Editorial: Millenials, We are the Solution to Political Polarization


We brace for impact every time an article pops up with “Millenials…” in the title. We expect to read how millennials are self-absorbed, non-committal, indifferent, and single-handedly destroying everything that was once good in America. 

There are numerous problems with pitting generations against each other. It creates a belief that a particular generation is considered a ‘winner.’ Currently, millenials, and generation Z, are responsible for undermining a wide array of ‘true’ American values including the family, individualism, hard work, etc. 

The younger generation has become a scapegoat for the many, and immense, problems America faces today. By pitting the young against the old, we are merely widening political division. 

What is most bothersome is that millenials and generation Z are written about as threatening rather than improving American society. Instead of promoting decisiveness through fear-mongering rhetoric, we should appreciate the differences between generational experiences and how these differences will create a better tomorrow. 

We grew up in a world where terrorism is the norm. Within a world where gun violence is a regular occurrence. We developed computer skills faster and understood social media as a way of life. We grew up with an educational commitment to shed light on failures in American policy and fostered empathy for marginalized groups.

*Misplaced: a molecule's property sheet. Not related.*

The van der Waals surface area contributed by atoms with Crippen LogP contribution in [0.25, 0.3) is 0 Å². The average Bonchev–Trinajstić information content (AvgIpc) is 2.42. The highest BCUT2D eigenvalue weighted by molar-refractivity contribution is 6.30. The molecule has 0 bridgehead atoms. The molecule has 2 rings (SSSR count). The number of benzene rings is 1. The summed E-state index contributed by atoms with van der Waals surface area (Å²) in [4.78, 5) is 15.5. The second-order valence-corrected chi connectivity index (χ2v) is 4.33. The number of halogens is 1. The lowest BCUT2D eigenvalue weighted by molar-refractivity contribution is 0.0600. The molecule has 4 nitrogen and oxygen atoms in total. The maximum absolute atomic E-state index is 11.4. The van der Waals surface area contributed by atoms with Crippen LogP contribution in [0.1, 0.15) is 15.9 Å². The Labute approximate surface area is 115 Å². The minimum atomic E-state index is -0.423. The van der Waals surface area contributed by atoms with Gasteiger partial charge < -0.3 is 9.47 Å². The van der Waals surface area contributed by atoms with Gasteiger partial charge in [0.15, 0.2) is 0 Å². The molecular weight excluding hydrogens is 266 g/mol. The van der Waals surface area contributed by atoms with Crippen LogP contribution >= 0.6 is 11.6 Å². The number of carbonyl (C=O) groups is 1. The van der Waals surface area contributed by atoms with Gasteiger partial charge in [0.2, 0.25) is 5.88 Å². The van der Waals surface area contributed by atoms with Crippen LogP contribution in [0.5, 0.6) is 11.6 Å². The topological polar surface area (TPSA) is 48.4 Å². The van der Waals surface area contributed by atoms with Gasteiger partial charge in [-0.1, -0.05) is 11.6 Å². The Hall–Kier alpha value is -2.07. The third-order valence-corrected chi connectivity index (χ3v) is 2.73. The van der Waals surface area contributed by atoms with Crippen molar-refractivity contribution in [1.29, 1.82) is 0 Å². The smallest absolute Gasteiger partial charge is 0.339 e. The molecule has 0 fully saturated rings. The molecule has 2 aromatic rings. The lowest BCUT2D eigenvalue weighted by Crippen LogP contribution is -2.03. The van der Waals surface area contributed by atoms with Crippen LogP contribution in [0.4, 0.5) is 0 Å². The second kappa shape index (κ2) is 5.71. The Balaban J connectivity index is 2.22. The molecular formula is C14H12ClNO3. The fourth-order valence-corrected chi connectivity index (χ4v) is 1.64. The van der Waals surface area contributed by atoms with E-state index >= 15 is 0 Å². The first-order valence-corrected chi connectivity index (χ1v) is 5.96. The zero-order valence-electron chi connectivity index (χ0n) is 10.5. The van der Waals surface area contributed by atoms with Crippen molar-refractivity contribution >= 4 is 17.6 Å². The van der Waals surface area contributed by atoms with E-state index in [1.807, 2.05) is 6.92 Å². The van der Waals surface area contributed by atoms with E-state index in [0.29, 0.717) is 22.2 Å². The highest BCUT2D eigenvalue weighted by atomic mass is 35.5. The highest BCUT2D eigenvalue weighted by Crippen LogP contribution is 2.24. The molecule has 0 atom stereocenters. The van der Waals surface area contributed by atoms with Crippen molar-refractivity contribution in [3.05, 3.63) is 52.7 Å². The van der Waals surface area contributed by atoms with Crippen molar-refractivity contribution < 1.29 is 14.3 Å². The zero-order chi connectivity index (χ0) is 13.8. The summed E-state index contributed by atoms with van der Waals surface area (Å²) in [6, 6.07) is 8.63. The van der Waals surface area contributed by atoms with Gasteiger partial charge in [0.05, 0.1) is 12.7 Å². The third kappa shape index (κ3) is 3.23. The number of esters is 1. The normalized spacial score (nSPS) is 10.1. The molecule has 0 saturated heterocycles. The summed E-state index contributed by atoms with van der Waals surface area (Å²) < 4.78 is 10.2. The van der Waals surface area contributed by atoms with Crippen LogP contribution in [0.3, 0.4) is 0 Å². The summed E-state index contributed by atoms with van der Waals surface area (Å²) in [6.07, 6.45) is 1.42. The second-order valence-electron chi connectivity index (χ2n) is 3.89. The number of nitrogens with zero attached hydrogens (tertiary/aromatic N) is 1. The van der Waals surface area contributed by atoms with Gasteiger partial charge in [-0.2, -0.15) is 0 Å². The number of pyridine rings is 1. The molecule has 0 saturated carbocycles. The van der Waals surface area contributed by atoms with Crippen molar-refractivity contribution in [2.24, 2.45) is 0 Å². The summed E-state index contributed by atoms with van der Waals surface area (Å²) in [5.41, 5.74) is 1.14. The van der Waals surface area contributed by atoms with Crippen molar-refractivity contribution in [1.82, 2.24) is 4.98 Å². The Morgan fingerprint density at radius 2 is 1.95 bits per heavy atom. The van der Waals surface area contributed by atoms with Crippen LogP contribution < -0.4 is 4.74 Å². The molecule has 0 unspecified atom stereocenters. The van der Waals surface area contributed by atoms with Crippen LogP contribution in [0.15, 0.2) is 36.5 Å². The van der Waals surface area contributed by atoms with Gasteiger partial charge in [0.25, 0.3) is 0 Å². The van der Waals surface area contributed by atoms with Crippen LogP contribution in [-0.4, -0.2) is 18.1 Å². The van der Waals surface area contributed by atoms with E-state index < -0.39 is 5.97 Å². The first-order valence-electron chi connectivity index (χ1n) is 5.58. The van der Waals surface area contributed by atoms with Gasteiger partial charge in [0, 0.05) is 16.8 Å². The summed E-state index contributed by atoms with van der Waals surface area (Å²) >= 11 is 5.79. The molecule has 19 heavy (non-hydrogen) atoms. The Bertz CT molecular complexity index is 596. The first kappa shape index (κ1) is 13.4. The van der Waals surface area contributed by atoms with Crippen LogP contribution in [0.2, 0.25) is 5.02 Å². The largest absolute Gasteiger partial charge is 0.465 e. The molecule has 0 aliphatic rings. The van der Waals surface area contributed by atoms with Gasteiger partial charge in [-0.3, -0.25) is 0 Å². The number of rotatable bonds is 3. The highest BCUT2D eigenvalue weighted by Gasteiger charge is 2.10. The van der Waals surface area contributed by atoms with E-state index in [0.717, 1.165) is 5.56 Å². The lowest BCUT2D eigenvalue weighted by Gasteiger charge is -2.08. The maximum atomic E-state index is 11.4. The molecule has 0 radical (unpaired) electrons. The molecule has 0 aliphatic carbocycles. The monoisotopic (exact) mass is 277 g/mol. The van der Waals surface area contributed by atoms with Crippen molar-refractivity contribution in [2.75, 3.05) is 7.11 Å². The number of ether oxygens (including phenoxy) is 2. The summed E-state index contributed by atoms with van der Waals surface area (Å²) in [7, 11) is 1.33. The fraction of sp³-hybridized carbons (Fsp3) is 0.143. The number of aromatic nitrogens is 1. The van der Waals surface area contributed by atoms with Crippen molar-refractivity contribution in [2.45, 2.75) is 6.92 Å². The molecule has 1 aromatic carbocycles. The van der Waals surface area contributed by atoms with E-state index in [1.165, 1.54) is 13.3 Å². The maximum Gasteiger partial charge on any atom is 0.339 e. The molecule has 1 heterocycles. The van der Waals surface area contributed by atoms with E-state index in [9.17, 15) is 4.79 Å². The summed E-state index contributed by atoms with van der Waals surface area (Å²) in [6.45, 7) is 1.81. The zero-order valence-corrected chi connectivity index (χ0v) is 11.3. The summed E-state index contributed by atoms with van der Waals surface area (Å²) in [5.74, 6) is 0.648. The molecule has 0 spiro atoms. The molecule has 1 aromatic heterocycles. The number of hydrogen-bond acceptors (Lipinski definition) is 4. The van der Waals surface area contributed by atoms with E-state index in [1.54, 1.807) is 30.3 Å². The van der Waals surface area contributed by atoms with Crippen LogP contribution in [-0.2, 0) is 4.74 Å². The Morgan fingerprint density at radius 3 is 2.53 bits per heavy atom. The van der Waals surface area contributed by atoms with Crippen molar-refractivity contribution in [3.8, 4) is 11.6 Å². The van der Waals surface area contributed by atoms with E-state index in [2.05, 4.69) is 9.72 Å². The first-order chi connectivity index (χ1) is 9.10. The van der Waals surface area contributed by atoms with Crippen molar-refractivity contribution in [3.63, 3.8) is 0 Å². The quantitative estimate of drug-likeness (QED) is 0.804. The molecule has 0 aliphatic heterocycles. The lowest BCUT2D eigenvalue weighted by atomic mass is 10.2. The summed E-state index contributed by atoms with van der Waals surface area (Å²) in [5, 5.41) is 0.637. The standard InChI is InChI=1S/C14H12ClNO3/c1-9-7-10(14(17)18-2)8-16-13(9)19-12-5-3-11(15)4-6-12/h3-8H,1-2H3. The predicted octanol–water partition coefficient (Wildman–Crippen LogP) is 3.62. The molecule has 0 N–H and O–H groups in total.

We represent a more tolerant, innovative, multicultural, intersectional, inclusive and advocacy-based America. We are focused on social and economic justice. We support women as workers and as mothers.

We are the new-age feminists, civil rights activists and gay rights champions. We are more willing than our parents and grandparents to engage in hard conversations about race, sexual orientation and political identity. 

We are more open to debate and  giving time to the other side. We are more willing to respect differences. We have powerful voices that are focused on issues we are most passionate about. We are equipped to create real and lasting change.

Although most rhetoric about millenials and generation Z argues that we create political polarization, We disagree. As a generation, we have learned the importance of listening. In our everyday exposure to peers who have different political identities than us, we have developed both argumentative and empathetic skills. Interactions with peers on campus give us hope that there is common ground between political ideologies and we are the generation to capitalize on it. 

Our generation is more willing to climb the political empathy wall than previous generations. That in itself provides hope for the future and negates the belief that young people are the problem. We are the solution.